College students in remote learning courses need notes that are sufficient enough to use alone when preparing for exams so that they can succeed in their college courses.

Define

Ideation

Competitive Audit

Simplenote
Evernote
Notion
Apple Notes

Once I had the problem statement locked in, I began to analyze my competitors. I knew that none of these websites were strictly marketed to students (like I knew this project would be) so I was aware that these websites would contain features wouldn't fit the user needs required for this design.

Some details I noticed:

Differing start screens for user journey: some websites start the user on a home dashboard screen, while others just threw users into an empty notes document with a blinking type cursor.

Light color palette: these website featured light colors, and all word-processing was black text on a white background. This may seem obvious, but it helped re-affirm that notes need to be VERY readable, and the easiest way to do that is dark text on a white background.

Too many screens vs. too overly simplistic: a few of my competitors offered only the basics of note-taking: word-processing and organizing saved notes. Others (specifically Evernote) offered so many features that it was honestly a confusing user experience. Finding some kind of middle ground was key.

Once I had the problem statement locked in, I began to analyze my competitors. I knew that none of these websites were strictly marketed to students (like I knew this project would be) so I was aware that these websites would contain features wouldn't fit the user needs required for this design.

Some details I noticed:

Differing start screens for user journey: some websites start the user on a home dashboard screen, while others just threw users into an empty notes document with a blinking type cursor.

Light color palette: these website featured light colors, and all word-processing was black text on a white background. This may seem obvious, but it helped re-affirm that notes need to be VERY readable, and the easiest way to do that is dark text on a white background.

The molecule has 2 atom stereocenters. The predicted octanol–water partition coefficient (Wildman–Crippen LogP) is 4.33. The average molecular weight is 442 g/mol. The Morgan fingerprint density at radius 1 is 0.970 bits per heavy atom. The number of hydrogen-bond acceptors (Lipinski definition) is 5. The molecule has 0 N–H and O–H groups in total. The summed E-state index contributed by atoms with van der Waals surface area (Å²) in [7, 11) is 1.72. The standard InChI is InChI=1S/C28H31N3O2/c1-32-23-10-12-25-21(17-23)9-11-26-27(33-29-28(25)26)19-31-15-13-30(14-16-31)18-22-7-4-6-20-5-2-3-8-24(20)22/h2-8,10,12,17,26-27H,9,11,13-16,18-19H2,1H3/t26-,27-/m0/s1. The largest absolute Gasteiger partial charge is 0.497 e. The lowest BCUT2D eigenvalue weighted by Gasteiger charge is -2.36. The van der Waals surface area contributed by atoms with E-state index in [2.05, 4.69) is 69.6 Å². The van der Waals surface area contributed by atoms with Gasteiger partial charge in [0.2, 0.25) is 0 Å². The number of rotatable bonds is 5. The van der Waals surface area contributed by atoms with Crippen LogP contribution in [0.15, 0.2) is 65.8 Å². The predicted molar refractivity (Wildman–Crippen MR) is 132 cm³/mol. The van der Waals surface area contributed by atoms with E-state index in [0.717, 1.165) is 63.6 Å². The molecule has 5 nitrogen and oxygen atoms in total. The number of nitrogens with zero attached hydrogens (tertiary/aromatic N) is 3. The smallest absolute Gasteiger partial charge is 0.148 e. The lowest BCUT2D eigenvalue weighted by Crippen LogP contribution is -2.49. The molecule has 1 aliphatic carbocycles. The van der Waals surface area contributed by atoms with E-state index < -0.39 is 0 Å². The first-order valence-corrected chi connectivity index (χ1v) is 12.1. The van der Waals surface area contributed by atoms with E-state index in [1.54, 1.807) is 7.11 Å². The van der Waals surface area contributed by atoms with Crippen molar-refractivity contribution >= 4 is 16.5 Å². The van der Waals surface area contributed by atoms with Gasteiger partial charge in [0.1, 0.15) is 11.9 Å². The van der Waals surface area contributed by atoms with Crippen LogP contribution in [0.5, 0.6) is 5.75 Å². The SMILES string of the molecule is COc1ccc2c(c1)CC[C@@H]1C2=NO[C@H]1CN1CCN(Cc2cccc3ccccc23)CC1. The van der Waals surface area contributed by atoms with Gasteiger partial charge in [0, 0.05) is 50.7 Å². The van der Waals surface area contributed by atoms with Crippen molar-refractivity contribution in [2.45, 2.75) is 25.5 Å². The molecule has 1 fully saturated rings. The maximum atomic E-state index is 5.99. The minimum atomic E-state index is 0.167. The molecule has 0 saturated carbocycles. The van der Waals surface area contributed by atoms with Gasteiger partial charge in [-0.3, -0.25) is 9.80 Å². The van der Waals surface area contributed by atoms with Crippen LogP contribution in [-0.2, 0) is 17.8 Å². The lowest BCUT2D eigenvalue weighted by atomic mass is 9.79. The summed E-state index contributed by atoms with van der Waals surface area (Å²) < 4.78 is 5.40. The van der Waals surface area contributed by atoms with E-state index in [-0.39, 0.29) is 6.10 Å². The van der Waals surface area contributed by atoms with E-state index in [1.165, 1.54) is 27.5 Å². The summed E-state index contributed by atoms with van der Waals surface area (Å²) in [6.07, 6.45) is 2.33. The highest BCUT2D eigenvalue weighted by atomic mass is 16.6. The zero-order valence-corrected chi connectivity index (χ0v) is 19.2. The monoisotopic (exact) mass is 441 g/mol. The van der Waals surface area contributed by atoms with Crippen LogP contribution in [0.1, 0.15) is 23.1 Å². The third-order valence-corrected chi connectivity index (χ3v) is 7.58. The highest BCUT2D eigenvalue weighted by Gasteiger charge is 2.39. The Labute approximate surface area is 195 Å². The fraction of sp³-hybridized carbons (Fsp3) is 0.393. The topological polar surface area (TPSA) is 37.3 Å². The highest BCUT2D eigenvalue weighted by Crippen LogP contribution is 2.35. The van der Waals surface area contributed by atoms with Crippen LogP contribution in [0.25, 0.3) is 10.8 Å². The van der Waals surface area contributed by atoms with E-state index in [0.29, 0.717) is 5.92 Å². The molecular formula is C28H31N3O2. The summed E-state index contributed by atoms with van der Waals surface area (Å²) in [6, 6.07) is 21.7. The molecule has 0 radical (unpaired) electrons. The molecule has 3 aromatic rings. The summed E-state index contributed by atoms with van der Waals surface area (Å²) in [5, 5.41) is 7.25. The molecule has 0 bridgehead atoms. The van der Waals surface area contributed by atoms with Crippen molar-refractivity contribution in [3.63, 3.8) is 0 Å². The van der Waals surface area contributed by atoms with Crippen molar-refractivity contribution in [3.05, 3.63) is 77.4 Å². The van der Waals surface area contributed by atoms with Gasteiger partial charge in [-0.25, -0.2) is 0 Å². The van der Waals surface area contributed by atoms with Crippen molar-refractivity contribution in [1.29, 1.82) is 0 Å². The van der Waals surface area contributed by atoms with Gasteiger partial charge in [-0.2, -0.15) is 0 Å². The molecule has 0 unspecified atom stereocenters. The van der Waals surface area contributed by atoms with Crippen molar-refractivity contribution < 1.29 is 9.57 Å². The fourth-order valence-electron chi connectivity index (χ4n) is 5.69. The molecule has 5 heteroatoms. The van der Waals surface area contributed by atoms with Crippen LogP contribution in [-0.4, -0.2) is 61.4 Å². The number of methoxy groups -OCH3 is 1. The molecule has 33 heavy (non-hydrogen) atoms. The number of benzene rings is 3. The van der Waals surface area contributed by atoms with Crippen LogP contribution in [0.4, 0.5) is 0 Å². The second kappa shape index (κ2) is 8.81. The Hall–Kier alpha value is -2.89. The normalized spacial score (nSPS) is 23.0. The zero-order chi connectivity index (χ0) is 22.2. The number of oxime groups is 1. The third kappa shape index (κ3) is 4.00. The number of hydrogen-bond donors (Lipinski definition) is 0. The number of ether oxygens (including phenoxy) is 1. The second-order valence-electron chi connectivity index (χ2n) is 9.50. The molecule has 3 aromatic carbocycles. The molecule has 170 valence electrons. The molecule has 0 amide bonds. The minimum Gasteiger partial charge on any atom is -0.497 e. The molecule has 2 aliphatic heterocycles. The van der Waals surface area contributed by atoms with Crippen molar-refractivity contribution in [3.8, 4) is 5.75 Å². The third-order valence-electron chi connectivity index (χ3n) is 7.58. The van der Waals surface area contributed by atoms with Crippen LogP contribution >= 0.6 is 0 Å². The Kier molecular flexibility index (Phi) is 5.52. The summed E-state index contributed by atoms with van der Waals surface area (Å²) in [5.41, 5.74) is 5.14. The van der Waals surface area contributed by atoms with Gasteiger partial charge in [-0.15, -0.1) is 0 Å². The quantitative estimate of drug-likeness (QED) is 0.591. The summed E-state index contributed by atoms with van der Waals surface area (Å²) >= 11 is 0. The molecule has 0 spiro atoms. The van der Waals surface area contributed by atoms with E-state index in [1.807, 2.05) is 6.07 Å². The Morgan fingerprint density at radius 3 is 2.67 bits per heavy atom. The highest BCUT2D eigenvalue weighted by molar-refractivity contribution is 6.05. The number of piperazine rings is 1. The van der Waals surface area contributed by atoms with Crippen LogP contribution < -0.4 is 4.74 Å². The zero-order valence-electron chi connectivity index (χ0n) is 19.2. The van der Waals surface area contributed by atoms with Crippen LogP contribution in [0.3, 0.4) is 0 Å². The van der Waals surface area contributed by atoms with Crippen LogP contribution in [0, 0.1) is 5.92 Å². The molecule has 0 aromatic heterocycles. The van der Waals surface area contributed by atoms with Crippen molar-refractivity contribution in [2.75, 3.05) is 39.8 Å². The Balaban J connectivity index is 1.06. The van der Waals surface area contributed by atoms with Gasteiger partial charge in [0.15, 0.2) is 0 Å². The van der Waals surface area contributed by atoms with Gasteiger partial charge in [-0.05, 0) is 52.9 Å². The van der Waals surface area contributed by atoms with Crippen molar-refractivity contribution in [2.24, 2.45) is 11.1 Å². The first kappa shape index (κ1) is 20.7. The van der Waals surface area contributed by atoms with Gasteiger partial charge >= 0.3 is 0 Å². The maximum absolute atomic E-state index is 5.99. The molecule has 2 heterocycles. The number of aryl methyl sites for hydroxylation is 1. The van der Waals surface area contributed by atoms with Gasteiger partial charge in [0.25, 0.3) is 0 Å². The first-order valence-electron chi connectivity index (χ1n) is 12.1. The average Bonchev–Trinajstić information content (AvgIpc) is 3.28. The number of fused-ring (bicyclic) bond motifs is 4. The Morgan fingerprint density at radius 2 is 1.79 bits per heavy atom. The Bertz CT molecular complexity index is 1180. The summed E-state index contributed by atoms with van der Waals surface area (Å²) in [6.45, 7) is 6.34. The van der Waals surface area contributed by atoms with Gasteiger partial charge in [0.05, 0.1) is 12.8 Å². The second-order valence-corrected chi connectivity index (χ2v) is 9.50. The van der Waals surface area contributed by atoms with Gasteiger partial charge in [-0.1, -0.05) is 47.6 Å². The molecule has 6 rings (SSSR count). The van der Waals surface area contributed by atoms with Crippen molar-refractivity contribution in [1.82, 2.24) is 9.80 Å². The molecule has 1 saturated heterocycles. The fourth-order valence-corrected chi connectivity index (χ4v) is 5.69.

Too many screens vs. too overly simplistic: a few of my competitors offered only the basics of note-taking: word-processing and organizing saved notes. Others (specifically Evernote) offered so many features that it was honestly a confusing user experience. Finding some kind of middle ground was key.

Ideate

How Might We?

After doing some research into competitors and having my problem statement ready, I used the 'How Might We?' exercise to generate some ideas to utilize in my future sketches.

Because users needed notes that sufficient enough to study alone for exams, I wanted to focus on ideas that could make studying for an exam as centralized to their notes as possible.

How Might We give students easy access to a lecture video from their notes?

How Might We incentivize students to take better notes?

How Might We include a way to incorporate hand-written designs in a digital layout?

How Might We allow professors to check the accuracy of students notes

How Might We make note-taking a community process?

How Might We make note-taking fun?

How Might We make note-taking like a social media experience?

User Journey

This is the user flow I created to demonstrated to show what it looks like navigating the Noted website.

When I started to create screens, I knew the primary user goal was to take notes, and the secondary user goal would be to help other students who had problems with their notes.

User Journey Map

Prototyping

Early Sketches

I began by creating paper wireframes of the most important parts of the user experience.

In my first project, I was very caught up in paper wireframes being perfect. It resulted in a bunch of crumbled up paper and frustration.

For this project, I began to understand the real benefits of paper wireframes: chasing ideas and not perfection.

Paper Sketches
Prototype

Digital Wireflow (Desktop and Mobile)